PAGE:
Block Variable defaulting to 0

I am creating a custom block and attaching a block variable.

The goal is to use the block to append letters into a variable. When inside a loop, I can then do this multiple times to build up a word backwards etc.

However, the block variable seems to be defaulting to "0" rather than empty. For example, if I input the word "hello" my output is "0olleh". I can't seem to define the block variables starting value.

Is there any way to do this?

You can start with

if (var = 0) [set (var) to ()]

A kludge, yes.

Are you related to Peter Noone? :~)

Hmm. That's true, block variables are initialized to zero. I wonder why that is. @jens, is there a reason?

On another note, are you sure you need a block variable for this? Can you share the project (or a screenshot) so we can take a look?

It's a misfeature inherited from Scratch -- everything is initialized to 0. :~)

Very true. But we also agreed agains null or nil or whatever special empty nothingness might describe a missing value :smirk:

I might be misunderstanding the term "block variable" but if I'm not, then it's either a regular variable or a scripted variable for block definitions. I tested both, and they work fine for me. My project has a custom block made to reverse a string you input. It works fine with scripted variables, and if you want I can rewrite the code to have a regular global (or local) variable. Either way doesn't add a 0 in front of the phrase.

@codeman1044 Yes, we use "block variable" as a technical term. @jens we should actually change the name to "static variable" which will be clearer to people who know what that means and less likely to be tripped over as in this conversation.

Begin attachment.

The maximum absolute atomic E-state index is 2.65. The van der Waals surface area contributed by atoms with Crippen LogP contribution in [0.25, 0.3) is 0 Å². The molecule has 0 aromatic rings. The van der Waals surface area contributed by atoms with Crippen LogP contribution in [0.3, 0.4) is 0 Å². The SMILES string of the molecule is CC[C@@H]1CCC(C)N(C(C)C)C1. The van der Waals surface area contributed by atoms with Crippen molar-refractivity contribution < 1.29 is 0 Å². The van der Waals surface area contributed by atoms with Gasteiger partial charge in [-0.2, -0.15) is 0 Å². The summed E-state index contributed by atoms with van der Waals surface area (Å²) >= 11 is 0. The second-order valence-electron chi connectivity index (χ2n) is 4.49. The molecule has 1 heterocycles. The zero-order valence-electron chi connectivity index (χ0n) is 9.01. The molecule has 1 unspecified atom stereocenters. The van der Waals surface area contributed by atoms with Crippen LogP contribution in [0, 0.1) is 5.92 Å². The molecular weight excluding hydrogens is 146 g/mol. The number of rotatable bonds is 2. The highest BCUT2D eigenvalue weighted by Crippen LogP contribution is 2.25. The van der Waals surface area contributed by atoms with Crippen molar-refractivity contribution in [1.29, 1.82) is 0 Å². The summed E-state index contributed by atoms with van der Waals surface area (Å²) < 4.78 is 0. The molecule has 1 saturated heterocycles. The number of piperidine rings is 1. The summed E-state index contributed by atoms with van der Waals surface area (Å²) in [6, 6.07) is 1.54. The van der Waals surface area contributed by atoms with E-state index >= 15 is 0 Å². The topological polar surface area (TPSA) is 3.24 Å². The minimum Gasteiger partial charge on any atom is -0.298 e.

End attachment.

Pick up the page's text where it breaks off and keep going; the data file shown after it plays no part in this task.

For the purposes of this discussion it doesn't really matter, because all variables are initialized to 0. So you have to SET the variable to an empty string.

Since you say in your sig that you want to learn the parts you aren't yet familiar with, I'm going to take the liberty of rewriting your code:

The less important part of the change is that this one uses the FOR block to reduce the size of the code. More crucially, this is a reporter, and there's no ask-answer to choose the word. This allows the block to be part of a composition of functions:


That makes more sense. I just misunderstood the question.
I don't see if it matters or not whether variables are initialized to 0, as you would still have to reset it to an empty value if you wanted to rerun the code. I could be wrong though.
Glad to know that custom blocks can become reporters! That is going to be useful.

This is how script variables are different from global variables and from (technical term, remember) block variables. Every time you call the REVERSE function you get a brand new, shiny variable (initialized to zero, sigh). This is important if, for example, you have three sprites and they all call REVERSE at once, with different inputs. Each will have its own RESULT variable, so they don't interfere with each other.

Ah... yes, you have a point. I guess I was only thinking about using global values when I posted.